GUWAHATI, Sept 27 - While the eviction drive in the peripheral areas of Kaziranga National Park has understandably evoked mass appreciation, conservationists believe that freeing vast tracts of forests including areas inside protected forests (wildlife sanctuaries and national parks) under illegal occupation will be the real test for the Forest Department and the State Government.
As per official data the encroached area inside protected areas (PAs) across the State is 159.69 sq km. Unfortunately, no attempt has been made over the years to clear the encroachment, with the consequence that areas under illegal occupation have kept expanding. Sonai Rupai and Amchang wildlife sanctuaries exemplify best this disturbing phenomenon.
Worse is the case with the reserve forests (RFs) which constitute as much as 82 per cent of the State’s total classified forest cover. Officially, a staggering 3,396 sq km of RFs across the State is under encroachment but the figure is bound to be an understatement given that encroachment has been consistently on the rise in the RFs which do not have any effective protective mechanism.
“The eviction drive near Kaziranga is a welcome initiative, as the area now freed is crucial as Kaziranga’s buffer zone besides providing contiguity to the Karbi Anglong highlands. However, the need is to take the eviction drive to its logical conclusion by covering all the protected areas that have witnessed encroachment,” Anupam Sarma of WWF-India told The Assam Tribune.
Cautioning against discriminating on the basis of the ethnicity of the encroachers, Sarma said that encroachment – whether by local people or by suspected Bangladeshis – would have the same destructive impact.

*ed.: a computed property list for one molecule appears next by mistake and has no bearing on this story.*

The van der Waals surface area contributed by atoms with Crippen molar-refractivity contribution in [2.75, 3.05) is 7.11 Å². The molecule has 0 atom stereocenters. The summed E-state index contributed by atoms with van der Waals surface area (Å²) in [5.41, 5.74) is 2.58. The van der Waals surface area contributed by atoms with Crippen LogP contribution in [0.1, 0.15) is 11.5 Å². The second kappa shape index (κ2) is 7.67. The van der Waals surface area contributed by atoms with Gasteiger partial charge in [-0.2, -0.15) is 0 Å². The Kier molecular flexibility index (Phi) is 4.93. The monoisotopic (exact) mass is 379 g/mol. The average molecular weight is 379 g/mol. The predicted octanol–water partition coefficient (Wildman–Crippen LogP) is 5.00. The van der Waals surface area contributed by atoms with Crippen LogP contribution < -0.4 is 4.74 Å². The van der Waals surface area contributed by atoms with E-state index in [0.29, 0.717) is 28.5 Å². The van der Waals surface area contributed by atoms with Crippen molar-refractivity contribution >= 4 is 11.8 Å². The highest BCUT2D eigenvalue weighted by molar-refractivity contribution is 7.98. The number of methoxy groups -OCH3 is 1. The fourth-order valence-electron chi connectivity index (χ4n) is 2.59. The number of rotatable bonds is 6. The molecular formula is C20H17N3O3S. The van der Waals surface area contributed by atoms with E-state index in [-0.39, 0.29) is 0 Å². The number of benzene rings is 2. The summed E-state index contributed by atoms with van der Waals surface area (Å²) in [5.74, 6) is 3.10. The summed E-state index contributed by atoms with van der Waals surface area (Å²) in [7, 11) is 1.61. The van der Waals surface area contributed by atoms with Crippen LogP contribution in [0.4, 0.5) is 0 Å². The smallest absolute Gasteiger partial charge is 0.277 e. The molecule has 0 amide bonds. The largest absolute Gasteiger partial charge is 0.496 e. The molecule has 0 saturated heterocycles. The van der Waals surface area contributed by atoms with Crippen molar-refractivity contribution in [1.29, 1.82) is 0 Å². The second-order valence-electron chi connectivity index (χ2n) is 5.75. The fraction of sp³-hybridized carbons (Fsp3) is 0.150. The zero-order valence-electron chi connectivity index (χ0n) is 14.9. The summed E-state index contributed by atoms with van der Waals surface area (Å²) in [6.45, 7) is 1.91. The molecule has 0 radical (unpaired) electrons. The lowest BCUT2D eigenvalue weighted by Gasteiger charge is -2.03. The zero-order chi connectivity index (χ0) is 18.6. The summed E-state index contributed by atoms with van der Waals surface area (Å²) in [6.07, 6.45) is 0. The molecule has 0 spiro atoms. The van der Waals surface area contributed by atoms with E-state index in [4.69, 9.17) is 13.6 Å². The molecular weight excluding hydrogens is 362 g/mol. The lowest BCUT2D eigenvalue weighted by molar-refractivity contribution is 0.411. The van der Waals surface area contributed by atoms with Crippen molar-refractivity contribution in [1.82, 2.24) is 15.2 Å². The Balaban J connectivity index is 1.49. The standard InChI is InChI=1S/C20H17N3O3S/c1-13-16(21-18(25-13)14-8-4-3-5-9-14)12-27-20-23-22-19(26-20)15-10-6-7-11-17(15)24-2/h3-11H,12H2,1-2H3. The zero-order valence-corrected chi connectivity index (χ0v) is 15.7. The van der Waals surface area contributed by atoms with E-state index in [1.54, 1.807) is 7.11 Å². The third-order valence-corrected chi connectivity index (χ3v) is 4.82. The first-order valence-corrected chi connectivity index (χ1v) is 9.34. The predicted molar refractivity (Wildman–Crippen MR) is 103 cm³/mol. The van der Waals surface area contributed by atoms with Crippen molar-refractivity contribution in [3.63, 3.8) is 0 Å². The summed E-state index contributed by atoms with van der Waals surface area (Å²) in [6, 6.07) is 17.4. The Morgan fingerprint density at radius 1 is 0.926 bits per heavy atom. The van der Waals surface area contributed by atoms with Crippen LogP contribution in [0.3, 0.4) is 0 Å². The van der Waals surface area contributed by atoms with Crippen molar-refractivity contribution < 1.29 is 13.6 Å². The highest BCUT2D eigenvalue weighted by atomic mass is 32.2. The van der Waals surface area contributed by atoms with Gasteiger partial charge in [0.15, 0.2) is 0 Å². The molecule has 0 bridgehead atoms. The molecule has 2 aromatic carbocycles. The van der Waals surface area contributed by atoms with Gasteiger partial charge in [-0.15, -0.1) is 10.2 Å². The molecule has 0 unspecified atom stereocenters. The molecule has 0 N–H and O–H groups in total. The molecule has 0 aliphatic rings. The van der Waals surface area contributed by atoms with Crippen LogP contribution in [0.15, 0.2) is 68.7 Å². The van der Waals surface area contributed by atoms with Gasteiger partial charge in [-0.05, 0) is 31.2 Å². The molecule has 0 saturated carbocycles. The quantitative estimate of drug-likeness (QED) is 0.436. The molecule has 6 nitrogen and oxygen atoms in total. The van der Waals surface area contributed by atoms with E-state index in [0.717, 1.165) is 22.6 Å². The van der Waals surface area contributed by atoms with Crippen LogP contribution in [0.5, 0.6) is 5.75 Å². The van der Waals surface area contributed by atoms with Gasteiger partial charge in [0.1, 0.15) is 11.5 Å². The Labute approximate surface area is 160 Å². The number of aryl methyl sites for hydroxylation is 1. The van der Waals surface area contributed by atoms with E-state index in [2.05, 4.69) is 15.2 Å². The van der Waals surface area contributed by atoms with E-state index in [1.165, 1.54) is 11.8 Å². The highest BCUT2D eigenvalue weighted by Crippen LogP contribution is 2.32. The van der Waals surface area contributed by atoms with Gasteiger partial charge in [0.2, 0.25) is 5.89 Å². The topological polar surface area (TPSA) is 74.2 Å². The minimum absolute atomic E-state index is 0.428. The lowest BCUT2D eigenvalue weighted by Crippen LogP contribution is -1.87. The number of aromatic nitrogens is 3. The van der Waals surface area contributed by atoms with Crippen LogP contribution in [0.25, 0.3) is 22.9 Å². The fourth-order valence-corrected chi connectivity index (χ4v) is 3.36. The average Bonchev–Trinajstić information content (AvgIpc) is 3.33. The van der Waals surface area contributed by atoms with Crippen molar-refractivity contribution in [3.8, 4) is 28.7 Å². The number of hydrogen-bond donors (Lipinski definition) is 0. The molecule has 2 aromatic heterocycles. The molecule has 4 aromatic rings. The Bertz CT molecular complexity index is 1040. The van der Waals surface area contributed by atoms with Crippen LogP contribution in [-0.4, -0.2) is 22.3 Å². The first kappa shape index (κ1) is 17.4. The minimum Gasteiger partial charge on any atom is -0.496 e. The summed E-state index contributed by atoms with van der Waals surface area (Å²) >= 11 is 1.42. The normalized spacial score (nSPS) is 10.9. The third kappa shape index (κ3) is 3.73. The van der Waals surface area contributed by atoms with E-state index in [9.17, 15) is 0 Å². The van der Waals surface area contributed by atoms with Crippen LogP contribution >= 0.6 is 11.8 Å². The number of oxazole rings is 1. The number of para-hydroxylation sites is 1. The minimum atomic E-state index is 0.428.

“Encroachers irrespective of their ethnicity must be evicted. Many believe that the alacrity exhibited by the authorities in Kaziranga had a lot to do with the suspected citizenship status of the encroachers. Such an approach will not have the desired results; rather it will look as a show for public consumption,” he added.
Pointing out that vast tracts of forest in the North Bank – both RFs and wildlife sanctuaries and national parks – have been under large-scale encroachment, Sarma said that forests bordering Arunachal Pradesh and Bhutan in particular had borne the brunt of aggressive organized encroachment, often having political backing.
“What is happening there is nothing short of a conservation crisis. Sonai Rupai Wildlife Sanctuary and many other RFs such as Behali, Balipara, etc., to name only a few, have suffered serious degradation due to encroachment. The Government needs to carry out eviction drives in all the affected areas – more so in the protected areas – at the earliest,” he added.
Sounding a similar note, Dr Bibhab Talukdar of conservation NGO Aaranyak said that the recent eviction was appreciable but in order to be more convincing similar drives must be launched in other protected areas.